By Dalton Rosario
The Lone Star State is revving up for 2019 legislation that would expand their statewide medical cannabis program by making it easier for patients to receive the medication they need. Texas’ legislature meets once every two years and with January marking their next session, much consideration has gone into the cannabis landscape as of late. For starters there is the 2018 Farm Bill and its provisions for industrial hemp cultivation and CBD legalization. Furthermore, lawmakers are adding qualifying conditions that can be treated with medical marijuana - such as PTSD, Parkinson’s and autism - contingent upon continued research gathered by universities and hospitals valuing the benefits of its implementation.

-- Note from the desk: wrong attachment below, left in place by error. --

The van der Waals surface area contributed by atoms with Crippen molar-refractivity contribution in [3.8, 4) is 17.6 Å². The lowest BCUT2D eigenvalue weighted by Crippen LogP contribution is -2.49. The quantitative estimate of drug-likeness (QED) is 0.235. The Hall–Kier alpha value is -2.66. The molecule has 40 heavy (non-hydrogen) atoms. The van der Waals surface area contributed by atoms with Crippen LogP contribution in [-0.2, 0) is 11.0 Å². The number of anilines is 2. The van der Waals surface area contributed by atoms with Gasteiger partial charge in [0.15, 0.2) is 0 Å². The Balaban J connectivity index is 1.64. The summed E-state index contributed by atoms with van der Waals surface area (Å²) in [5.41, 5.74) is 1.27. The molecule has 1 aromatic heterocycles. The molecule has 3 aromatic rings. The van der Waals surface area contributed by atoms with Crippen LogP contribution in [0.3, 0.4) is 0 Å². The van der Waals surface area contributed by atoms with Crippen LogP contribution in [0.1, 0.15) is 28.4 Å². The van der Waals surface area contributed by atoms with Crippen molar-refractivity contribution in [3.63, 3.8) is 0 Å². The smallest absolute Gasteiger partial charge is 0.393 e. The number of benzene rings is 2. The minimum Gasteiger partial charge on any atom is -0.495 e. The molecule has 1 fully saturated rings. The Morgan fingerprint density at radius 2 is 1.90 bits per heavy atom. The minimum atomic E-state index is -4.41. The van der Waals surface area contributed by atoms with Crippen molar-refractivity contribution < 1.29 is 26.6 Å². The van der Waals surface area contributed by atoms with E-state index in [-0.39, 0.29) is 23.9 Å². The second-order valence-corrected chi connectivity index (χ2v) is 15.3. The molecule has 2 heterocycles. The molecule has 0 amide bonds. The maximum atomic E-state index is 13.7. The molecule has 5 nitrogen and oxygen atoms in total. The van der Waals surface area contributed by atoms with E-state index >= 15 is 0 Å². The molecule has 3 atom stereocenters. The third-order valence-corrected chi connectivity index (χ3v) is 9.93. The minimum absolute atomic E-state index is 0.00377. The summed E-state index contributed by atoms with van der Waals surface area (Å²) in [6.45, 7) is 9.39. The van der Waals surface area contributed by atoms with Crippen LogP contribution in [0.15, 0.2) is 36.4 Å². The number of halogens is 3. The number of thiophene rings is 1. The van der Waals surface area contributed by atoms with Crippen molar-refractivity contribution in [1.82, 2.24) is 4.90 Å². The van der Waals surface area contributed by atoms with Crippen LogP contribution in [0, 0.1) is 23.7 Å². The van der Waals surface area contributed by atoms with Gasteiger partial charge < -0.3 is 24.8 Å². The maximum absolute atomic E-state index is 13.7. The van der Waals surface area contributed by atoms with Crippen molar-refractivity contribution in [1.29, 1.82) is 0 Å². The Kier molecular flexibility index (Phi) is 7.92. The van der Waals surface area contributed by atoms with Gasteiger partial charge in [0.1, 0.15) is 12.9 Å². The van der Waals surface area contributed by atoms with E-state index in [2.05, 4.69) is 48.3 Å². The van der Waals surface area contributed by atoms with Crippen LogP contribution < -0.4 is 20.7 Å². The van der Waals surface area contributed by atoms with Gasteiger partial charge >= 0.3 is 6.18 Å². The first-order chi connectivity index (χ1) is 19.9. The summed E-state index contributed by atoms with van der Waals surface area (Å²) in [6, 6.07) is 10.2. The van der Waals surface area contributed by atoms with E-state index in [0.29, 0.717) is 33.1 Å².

Currently doctors in Texas can only prescribe cannabis if their practice serves a quota of epilepsy patients - the predominant qualifying condition for medical marijuana as a last resort option if two prior forms of anti-seizure medications prove futile according to The Texas Compassionate Use Act of 2015. If all of these qualifiers are met, before a prescription can be written there must be a secondary doctor registered with Texas’ Department of Safety who co-signs the treatment regiment, verifying the prescription.
Given current trends and growing developments within the U.S. cannabis industry, these legislative loopholes create unreasonable hurdles for denying patients access to low THC, high CBD derivates compared to the ease of access found in other states across our country that have wholly embraced medicinal cannabis programs and their extensive legislative infrastructures.